At each stage the unconsumed reactants are absorbed into a water solution which is recycled to the secondary reactor. The excess ammonia is purified and used as feedstock to the primary reactor.

Step 3 - Concentration 75% of the urea solution is heated under vacuum, which evaporates off some of the water, increasing the urea concentration from 68% w/w to 80% w/w. At this stage some urea crystals also form. The solution is then heated from 80 to 110oC to redissolve these crystals prior to evaporation. In the evaporation stage molten urea (99% w/w) is produced at 140oC. The remaining 25% of the 68% w/w urea solution is processed under vacuum at 135oC in a two series evaporator-separator arrangement.

Step 4 - Granulation Urea is sold for fertiliser as 2 - 4 mm diameter granules. These granules are formed by spraying molten urea onto seed granules which are supported on a bed of air. This occurs in a granulator which receives the seed gransules at one end and discharges enlarged granules at the other as molten urea is sprayed through nozzles. Dry, cool granules are classified using screens. Oversized granules are crushed and combined with undersized ones for use as seed. All dust and air from the granulator is removed by a fan into a dust , which removes the urea with a water solution then discharges the air to the atmosphere. The final product is cooled in air, weighed and conveyed to bulk storage ready for sale.

3This three step process is used to discourage two undesirable reactions — urea : NH2CONH2 + H2O ! 2NH3 + CO2 and biuret formation: 2NH2CONH2 ! NH2CONHCONH2 + NH3

I-Chemicals-A-Ammonia and Urea-7 Table 3 - Urea granule specifications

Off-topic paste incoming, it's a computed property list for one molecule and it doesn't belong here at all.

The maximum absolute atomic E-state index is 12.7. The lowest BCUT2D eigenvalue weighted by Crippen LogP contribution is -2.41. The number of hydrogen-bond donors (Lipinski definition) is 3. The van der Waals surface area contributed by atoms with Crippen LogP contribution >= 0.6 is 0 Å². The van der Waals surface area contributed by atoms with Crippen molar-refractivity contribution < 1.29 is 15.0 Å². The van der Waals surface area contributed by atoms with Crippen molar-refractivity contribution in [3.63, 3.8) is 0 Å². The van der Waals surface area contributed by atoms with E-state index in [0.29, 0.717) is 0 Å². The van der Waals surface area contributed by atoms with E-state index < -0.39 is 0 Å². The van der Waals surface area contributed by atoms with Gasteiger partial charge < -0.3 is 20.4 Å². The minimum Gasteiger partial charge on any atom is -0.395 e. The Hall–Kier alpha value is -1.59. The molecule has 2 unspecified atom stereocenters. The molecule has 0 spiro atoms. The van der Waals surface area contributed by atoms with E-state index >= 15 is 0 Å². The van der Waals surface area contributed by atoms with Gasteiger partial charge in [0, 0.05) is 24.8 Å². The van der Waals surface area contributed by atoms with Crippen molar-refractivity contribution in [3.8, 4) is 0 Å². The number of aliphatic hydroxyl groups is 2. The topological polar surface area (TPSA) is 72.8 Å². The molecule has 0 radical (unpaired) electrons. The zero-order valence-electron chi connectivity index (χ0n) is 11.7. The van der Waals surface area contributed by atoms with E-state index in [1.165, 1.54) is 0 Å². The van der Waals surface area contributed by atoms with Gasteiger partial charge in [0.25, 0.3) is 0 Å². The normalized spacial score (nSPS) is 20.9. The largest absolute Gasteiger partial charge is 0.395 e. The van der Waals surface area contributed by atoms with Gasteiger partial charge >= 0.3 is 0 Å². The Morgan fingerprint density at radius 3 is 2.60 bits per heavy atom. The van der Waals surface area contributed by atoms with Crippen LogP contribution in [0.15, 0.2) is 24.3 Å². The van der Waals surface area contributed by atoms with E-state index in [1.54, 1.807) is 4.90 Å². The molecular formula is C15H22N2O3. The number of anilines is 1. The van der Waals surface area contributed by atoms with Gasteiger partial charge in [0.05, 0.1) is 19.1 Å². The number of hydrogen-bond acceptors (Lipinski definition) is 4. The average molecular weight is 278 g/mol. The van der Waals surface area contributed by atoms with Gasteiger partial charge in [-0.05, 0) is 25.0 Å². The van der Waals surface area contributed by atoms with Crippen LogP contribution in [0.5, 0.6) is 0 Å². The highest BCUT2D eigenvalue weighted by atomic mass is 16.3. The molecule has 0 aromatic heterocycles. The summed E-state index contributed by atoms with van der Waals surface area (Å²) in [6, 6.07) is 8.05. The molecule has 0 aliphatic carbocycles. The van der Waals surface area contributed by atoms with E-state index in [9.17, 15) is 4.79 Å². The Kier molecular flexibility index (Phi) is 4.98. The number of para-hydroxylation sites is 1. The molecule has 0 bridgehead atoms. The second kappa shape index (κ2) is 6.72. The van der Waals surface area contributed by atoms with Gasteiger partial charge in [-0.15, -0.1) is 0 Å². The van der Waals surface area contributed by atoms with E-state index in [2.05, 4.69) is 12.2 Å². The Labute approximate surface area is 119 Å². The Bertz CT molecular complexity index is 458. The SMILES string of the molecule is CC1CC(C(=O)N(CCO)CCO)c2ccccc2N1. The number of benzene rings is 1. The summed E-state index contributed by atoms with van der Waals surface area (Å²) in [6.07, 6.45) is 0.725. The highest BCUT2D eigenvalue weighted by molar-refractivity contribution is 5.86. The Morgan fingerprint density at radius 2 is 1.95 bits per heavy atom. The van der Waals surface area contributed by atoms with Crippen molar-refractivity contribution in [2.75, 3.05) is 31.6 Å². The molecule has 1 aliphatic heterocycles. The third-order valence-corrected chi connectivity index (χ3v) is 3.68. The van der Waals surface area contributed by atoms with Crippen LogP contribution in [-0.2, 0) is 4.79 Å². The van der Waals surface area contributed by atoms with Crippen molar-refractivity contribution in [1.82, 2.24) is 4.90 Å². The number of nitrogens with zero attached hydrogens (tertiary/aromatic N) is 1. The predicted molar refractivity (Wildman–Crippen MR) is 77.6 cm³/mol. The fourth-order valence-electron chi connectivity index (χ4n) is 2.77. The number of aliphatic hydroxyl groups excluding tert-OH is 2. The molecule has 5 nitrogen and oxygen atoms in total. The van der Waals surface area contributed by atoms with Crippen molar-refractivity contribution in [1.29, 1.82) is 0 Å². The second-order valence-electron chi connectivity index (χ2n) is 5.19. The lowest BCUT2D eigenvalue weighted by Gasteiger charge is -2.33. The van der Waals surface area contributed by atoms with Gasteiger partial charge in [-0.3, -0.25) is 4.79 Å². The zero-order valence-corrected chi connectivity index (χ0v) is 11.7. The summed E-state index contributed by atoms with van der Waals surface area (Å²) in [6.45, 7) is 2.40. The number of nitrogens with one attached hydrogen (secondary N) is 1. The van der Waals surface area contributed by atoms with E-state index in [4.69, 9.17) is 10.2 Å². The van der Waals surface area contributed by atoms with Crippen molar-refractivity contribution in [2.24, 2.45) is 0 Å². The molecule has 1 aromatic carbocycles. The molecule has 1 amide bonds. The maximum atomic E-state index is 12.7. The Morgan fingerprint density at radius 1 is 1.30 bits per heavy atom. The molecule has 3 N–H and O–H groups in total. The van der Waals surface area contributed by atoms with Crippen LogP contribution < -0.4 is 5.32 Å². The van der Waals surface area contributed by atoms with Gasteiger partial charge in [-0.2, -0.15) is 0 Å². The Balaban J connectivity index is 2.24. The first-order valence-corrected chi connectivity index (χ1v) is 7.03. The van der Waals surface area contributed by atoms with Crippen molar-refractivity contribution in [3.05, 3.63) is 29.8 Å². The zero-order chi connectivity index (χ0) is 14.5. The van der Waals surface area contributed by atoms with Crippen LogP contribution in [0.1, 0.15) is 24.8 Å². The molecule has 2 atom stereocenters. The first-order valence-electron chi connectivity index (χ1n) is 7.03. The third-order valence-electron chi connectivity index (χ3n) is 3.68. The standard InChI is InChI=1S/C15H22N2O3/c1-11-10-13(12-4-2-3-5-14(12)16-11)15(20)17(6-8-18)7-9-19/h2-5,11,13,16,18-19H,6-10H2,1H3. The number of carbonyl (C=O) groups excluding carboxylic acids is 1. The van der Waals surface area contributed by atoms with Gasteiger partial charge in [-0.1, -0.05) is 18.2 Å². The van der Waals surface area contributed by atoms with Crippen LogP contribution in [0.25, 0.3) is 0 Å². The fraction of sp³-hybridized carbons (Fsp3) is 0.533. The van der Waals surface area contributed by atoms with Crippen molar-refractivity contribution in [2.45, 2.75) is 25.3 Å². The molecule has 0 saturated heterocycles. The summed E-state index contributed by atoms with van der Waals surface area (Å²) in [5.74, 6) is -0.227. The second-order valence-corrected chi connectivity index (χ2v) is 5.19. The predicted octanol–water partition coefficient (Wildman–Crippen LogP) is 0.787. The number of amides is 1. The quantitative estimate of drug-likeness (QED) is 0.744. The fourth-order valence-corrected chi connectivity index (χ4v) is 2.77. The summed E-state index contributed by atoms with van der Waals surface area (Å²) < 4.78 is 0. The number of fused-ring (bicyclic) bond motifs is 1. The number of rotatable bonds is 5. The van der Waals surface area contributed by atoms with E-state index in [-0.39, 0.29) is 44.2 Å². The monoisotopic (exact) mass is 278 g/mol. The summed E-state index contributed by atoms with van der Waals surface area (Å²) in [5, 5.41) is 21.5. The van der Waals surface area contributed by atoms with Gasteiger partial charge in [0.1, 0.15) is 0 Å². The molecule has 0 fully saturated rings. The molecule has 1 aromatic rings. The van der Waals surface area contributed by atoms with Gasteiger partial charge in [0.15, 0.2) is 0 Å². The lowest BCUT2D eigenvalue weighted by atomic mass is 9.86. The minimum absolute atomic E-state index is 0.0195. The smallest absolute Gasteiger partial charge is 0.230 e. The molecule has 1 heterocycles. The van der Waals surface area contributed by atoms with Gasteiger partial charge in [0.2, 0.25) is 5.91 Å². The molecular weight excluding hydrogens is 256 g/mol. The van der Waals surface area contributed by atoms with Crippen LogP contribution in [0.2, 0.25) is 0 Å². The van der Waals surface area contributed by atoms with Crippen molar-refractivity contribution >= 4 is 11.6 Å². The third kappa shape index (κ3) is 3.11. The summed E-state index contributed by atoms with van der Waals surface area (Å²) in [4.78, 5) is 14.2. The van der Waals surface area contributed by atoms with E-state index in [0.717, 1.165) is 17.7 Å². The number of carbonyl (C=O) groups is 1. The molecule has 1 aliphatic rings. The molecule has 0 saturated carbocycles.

Component Concentration

Nitrogen 46 % minimum by weight

Biuret 1.0 % maximum by weight

Moisture content 0.3 % maximum by weight

Sizing 90% 2 - 4 mm by weight


The ammonia and urea manufacturing facilities are separate, so each has its own utilites. These are listed below.

Ammonia manufacture Heat recovery The heat of the gas from the primary reformer (Step 1) is used to produce steam for the primary reformer using a boiler. The gas is then discharged. Heat from the process gas from the secondary reformer (Step 2) is used to produce steam for a turbogenerator.

Water recycling Excess water from the water gas shift converter, the methanator and the ammonia synthesis loop is used for boiler feed water and as the absorbing water for ammonia recovery.

Carbon dioxide stripper The used UCARSOL is sent to the carbon dioxide stripper. Here the UCARSOL is heated to remove a mixture of CO2 and water, cooled and reused. The water is removed from the CO2 by condensation and the pure CO2 sent directly to the urea plant for compression and use in urea synthesis.

Ammonia recovery Gases purged from the ammonia synthesis loop and gases collected during ammonia decompression are mixed and sent to the ammonia recovery system. Here the gas mixture is introduced at the bottom of a column and passes up through a counter-current of cold water. 96% of the ammonia in the gas is absorbed into the water, leaving a gas mixture that is used as a to heat the primary reformer. The ammonia is distilled out of the ammonia- water mixture, condensed and pumped to join the rest of the ammonia from the ammonia synthesiser.

Urea manufacture Heat recovery The heat of the reaction in which ammonium carbamate produces steam at 7 barg. This is used in the decomposition and evaporation sections for heating.

Ammonia and carbon dioxide recovery During urea decomposition a mixture of gaseous carbon dioxide and ammonia is collected and absorbed into a dilute aqueous urea solution. This mixture is recycled by being fed back